p. 13. Finlason, Martial Law, pp. Hist. Grim. Law, v. 1, pp. 207-216;

v. 26. May, Const. Hist. v. 2, p. eee also Hans. D. v. 212, pp. 3, 285.


severely criticised in both Houses of Parliament, and were after-
wards re-issued with more explicit directions. 11

If a rebellion or invasion occurs, the crown has a
common-law right and is imperatively required to put
it down by military force. But all prisoners who are
taken at such times must be tried before the ordinary
tribunals ; unless Parliament has interposed, at this
particular juncture, by passing a law authorising a
summary mode of procedure against persons implicated
in these grave offences.

The chief justice (Cockburn) admits that ' where
illegal force is resorted to for the purpose of crime, you
may meet that illegal force by force, and may repress
and prevent it by any amount of force that may be
necessary for the purpose ; ' as, for example, ' if a mutiny
breaks out on board ship, immediate force may be re-
sorted to ; you may quell the mutiny if necessary by
killing those engaged in it.' ' But this is not what can
properly be called martial law.' It is ' the law of
necessity,' which ' is part and parcel of the law of Eng-
land.' The question really is, ' whether for the suppres-
sion of a rebellion, you may subject persons not actively
engaged in it, and whom you therefore cannot kill on
the spot, to an anomalous and exceptional law, and
try them for their lives without the safeguards which
the law ought to afford.' ' To aay that ' the necessity of
suppressing rebellion is what justifies the exercise of
martial law ' in the sense of an arbitrary, illegal, and
irregular interposition of authority is a ' fearful and
odious doctrine. There are considerations more im-
portant even than the shortening the temporary dura-
tion of an insurrection. Among them are the eternal
and immutable principles of justice, principles which

h Com. Pap. 1867. v. 41, pp, 819- p. 1936 ; v. 188, pp. 744, 751.
621. Hans. D. v. 185, pp. 371,919, ' Cockburn's Nelson v. Brand, pp.
1551 ; v. 186, pp. 457, 728; v. 187, 85, 86.


can never be violated without lasting detriment to the
true interests and well-being of a civilised community. >j
The weighty arguments contained in this charge k
induced the grand jury in a presentment in this case to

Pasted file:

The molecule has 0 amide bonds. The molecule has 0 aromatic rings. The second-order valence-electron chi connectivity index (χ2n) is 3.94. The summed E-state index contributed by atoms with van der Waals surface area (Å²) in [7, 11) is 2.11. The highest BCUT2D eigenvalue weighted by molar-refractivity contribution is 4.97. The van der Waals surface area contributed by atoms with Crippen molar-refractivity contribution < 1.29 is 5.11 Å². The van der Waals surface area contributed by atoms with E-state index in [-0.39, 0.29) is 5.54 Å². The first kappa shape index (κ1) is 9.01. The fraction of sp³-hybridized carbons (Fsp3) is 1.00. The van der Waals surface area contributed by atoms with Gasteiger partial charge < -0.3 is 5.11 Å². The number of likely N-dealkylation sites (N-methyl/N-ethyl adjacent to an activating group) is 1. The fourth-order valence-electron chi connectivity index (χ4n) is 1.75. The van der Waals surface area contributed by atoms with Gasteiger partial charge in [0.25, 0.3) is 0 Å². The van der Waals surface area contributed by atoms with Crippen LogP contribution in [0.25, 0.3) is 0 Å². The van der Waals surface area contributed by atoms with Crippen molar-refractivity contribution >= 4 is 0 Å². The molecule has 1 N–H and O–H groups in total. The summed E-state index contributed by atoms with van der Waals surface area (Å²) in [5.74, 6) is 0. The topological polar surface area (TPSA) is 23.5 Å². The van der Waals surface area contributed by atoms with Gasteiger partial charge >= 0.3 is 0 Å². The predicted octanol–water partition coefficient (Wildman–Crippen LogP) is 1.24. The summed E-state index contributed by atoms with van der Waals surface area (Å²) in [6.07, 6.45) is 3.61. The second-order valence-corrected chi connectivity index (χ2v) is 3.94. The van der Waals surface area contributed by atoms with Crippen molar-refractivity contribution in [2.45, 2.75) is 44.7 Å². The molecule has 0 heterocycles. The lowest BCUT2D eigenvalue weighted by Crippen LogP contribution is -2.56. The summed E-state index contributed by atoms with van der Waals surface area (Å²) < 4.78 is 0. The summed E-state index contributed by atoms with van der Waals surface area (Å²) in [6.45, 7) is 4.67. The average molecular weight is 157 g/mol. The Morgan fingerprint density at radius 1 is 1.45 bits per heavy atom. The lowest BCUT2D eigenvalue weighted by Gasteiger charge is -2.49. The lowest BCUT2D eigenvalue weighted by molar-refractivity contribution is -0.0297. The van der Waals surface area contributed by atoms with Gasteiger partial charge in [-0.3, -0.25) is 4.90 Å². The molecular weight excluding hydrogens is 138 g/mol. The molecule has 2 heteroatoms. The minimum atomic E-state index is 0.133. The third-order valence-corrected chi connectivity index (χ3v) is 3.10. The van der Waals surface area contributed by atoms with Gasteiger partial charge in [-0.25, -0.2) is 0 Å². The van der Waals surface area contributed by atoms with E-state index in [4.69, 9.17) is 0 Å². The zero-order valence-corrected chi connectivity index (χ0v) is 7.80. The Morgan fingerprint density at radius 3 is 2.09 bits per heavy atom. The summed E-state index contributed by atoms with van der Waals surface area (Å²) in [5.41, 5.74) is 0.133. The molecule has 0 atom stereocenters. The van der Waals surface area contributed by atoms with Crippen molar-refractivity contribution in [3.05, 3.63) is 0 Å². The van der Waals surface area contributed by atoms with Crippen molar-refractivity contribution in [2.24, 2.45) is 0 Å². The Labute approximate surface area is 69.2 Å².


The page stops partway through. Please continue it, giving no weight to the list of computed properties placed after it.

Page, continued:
express a hope that martial law, as it is called, might be
more clearly defined by legislative enactment. 1

But the Law Magazine for August, 1867 (pp. 222-239), in an
able article epitomising the charge of the chief justice, questions the
wisdom and expediency of any further legislation on the subject,
and is of opinion that the principles of constitutional law which
have been so accurately set forth in this memorable charge will
hereafter suffice to meet any future contingencies of the kind that
may hereafter arise. This opinion has been virtually accepted by
the House of Commons, in a debate on July 2, 1867, upon a motion
to resolve that the crown had no power to suspend the law or to
proclaim so-called ' martial law ' without the assistance of Parlia-
ment. The sense of the House was against the motion ; and it was
truly remarked that ' the House in passing such a resolution would
be doing something beyond its functions, and to which no court of
law would pay the least attention.' If the proclamation of martial
law ' were legal, what power had the House, being only one part of
the legislature, to make it illegal ? If it were illegal, what advantage
would there be in the resolution ? ' m The motion was accordingly

On May 6, 1867, enquiry was made of ministers
whether they proposed in any manner to act upon this
recommendation. It was replied that, previous to the
aforesaid presentment, the secretary of state for the
colonies had directed a circular to colonial governors,,
which expresses the views of her Majesty's government
on the subject of martial law. n

By this circular, which is dated January 30, 1867,
an extract is communicated of a despatch addressed;
to the Governor of Antigua, in reference to an act ix*